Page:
From what I hear, more people than usual stayed up to see the end of 2020. Seems they just wanted to be absolutely sure the year actually came to an end. If they were both around today I’m guessing Hillary would have exclaimed to Tenzing: “Well, we knocked the bastard off!”
Such is the sentiment around 2020.
While New Zealanders enjoyed the usual frivolity seeing the new year in, the rest of the world wasn’t so lucky as lockdowns and strict social distancing once again kept many town and city streets empty.
It’s a peculiar human trait, where we expect the tick of a clock past midnight will take us magically from a crappy yesterday into a future full of hope and prosperity. The fact is that people, on the whole, are often eternally and naively optimistic, and maybe that’s not a bad way to be, although optimism is like potential – it’s infinite in amount, but never fully realised.
After such a harrowing 2020, many will be looking towards 2021 with trepidation, uncertainty, unable to look, watching it approach with one eye closed and through their fingers. And despite hindsight being 2020 (yes, pun intended), we are poised to repeat it.
Life was rosy in the early part of 2020 when all at once the US seemed to be bedridden with Covid, much of California was on fire, the internet was awash with conspiracy theories, chaos followed the death of George Floyd, and the Trump administration was blundering its way through all of it. Then followed an election that continues to fracture the un-United States still.
No matter the circumstances we eventually get to a point where we can see the lighter side of our world situation. Our ability to laugh at our situation, plight, hopeless or otherwise, is something very cathartic. All the seriousness, the global events of 2020, particularly the theatre of American politics, have become comedy fodder in a new Netflix mockumentary ‘Death to 2020’, a satirical reflection on a year that was so bad you couldn’t make it up.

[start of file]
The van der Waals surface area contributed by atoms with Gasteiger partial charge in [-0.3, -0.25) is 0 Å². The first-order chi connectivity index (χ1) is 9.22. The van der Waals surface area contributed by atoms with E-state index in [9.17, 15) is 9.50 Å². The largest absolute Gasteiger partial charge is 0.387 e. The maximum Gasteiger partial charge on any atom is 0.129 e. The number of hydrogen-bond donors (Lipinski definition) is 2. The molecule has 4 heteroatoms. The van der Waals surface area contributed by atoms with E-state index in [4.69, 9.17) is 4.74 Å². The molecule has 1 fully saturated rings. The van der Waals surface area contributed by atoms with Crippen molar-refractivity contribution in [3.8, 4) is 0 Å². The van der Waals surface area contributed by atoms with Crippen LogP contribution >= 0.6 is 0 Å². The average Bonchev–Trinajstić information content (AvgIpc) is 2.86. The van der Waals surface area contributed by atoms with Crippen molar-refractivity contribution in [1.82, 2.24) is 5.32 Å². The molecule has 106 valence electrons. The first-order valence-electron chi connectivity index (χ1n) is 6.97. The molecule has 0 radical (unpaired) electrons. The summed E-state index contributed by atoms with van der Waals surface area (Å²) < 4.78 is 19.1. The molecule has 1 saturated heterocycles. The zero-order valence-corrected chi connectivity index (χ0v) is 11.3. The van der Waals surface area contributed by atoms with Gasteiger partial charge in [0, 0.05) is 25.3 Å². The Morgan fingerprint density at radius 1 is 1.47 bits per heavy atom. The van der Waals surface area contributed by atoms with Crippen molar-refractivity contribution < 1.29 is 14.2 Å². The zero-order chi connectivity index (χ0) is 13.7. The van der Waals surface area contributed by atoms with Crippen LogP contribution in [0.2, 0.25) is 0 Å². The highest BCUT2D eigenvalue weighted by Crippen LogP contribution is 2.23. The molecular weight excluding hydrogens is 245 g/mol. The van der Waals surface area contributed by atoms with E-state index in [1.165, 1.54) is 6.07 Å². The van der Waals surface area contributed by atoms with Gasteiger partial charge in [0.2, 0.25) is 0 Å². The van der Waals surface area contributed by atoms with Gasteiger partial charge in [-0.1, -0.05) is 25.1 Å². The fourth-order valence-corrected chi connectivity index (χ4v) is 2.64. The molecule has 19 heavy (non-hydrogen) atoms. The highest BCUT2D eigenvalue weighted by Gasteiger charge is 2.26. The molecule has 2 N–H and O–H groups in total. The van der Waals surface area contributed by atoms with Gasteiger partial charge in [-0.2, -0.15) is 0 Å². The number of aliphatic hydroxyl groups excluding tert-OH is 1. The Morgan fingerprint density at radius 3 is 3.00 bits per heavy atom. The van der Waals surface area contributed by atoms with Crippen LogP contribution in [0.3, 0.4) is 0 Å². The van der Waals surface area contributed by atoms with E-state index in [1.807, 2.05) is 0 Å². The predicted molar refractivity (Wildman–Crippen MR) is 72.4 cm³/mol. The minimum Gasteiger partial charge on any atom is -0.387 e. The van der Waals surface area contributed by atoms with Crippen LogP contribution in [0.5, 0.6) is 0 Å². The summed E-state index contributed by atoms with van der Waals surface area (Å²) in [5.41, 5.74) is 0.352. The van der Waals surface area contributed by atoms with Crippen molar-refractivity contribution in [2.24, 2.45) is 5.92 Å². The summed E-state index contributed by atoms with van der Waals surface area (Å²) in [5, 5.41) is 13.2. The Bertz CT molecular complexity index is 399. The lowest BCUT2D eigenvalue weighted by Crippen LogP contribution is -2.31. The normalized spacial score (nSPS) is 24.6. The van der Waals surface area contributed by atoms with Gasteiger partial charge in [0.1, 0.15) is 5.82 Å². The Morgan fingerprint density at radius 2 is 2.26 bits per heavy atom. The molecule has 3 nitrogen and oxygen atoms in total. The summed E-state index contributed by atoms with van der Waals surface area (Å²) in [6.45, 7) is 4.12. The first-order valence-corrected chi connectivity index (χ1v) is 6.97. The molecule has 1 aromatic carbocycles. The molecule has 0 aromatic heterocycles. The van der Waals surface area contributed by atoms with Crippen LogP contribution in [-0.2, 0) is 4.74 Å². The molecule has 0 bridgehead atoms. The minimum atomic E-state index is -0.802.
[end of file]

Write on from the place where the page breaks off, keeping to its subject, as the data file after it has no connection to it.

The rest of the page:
There’s a cast of characters played by big names like Samuel L. Jackson, Lisa Kudrow, Hugh Grant, and Tracey Ullman, mixed with real life archival footage of people and events, and narrated commandingly by Laurence Fishburne.
Although it’s been shredded by critics, I’m convinced that truly enlightened audiences will easily see that truth is so much funnier than fiction: Fake news, conspiracy theorists, anything to do with Rudi Giuliani, Boris Johnsons hair, Trump suggesting we drink disinfectant. It simply dares to say what most of us are thinking but are sometimes afraid to say out loud.
There are some choice lines in the film. ‘Average citizen’ Gemma Nerrick (played by hilarious English actress Diane Morgan) is interviewed in her lounge, and parodies the effects of isolation and social distancing on the human psyche: “I live on my own, and after a while I got so lonely I developed a multiple personality disorder on purpose so I could keep myself company. Then of course I also had to try and keep two metres away from myself at all times. Don’t know if you’ve ever tried doing that, but it’s a bloody nightmare.”
In the real media world, without Covid it’s likely Meghan and Harry would have been the top newsmakers of the year.
There was a little light relief in this country when Dunedin’s Baldwin Street reclaimed its status as the steepest residential street in the world.
Fast forward to tomorrow, and the world is still in a spin, like a fairground ride that just won’t stop and makes you want to bring up all that candyfloss you’ve been eating – the UK is alarmingly infected and with a new strain, Sweden’s herd immunity is failing, the US has huge Covid numbers and unprecedented civil unrest.
In Mangawhai, and the rest of the country, well, life is pretty darned good. After a week of soaring temperatures in the north, and recent news that water supply businesses are already in full swing, outside in the night steady rain is falling. Not a bad start to the new year after all.